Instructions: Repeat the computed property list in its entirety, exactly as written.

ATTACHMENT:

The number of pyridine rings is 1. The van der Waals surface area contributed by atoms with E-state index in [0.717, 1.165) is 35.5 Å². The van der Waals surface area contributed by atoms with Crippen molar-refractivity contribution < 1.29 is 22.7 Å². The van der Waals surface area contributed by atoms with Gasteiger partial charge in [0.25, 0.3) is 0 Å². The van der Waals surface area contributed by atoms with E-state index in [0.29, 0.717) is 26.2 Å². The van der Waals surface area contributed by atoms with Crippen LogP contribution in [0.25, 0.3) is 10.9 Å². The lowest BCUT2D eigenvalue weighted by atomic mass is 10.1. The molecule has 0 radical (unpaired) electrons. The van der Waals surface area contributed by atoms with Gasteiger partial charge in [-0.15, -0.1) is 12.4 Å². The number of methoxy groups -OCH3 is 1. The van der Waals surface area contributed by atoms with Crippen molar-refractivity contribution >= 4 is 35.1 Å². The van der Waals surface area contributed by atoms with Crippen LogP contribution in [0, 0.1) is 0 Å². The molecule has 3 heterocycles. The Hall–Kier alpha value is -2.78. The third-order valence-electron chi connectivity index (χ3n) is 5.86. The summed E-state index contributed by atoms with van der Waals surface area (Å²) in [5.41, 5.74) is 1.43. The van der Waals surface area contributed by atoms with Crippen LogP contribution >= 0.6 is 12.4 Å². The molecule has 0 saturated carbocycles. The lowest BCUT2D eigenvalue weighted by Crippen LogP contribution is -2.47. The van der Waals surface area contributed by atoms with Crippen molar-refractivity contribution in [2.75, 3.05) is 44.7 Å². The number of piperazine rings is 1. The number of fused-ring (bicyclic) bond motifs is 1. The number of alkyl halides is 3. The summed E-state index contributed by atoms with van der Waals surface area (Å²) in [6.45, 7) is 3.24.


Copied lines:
The number of pyridine rings is 1. The van der Waals surface area contributed by atoms with E-state index in [0.717, 1.165) is 35.5 Å². The van der Waals surface area contributed by atoms with Crippen molar-refractivity contribution < 1.29 is 22.7 Å². The van der Waals surface area contributed by atoms with Gasteiger partial charge in [0.25, 0.3) is 0 Å². The van der Waals surface area contributed by atoms with E-state index in [0.29, 0.717) is 26.2 Å². The van der Waals surface area contributed by atoms with Crippen LogP contribution in [0.25, 0.3) is 10.9 Å². The lowest BCUT2D eigenvalue weighted by atomic mass is 10.1. The molecule has 0 radical (unpaired) electrons. The van der Waals surface area contributed by atoms with Gasteiger partial charge in [-0.15, -0.1) is 12.4 Å². The number of methoxy groups -OCH3 is 1. The van der Waals surface area contributed by atoms with Crippen molar-refractivity contribution >= 4 is 35.1 Å². The van der Waals surface area contributed by atoms with Crippen LogP contribution in [0, 0.1) is 0 Å². The molecule has 3 heterocycles. The Hall–Kier alpha value is -2.78. The third-order valence-electron chi connectivity index (χ3n) is 5.86. The summed E-state index contributed by atoms with van der Waals surface area (Å²) in [5.41, 5.74) is 1.43. The van der Waals surface area contributed by atoms with Crippen LogP contribution >= 0.6 is 12.4 Å². The molecule has 0 saturated carbocycles. The lowest BCUT2D eigenvalue weighted by Crippen LogP contribution is -2.47. The van der Waals surface area contributed by atoms with Crippen molar-refractivity contribution in [2.75, 3.05) is 44.7 Å². The number of piperazine rings is 1. The number of fused-ring (bicyclic) bond motifs is 1. The number of alkyl halides is 3. The summed E-state index contributed by atoms with van der Waals surface area (Å²) in [6.45, 7) is 3.24.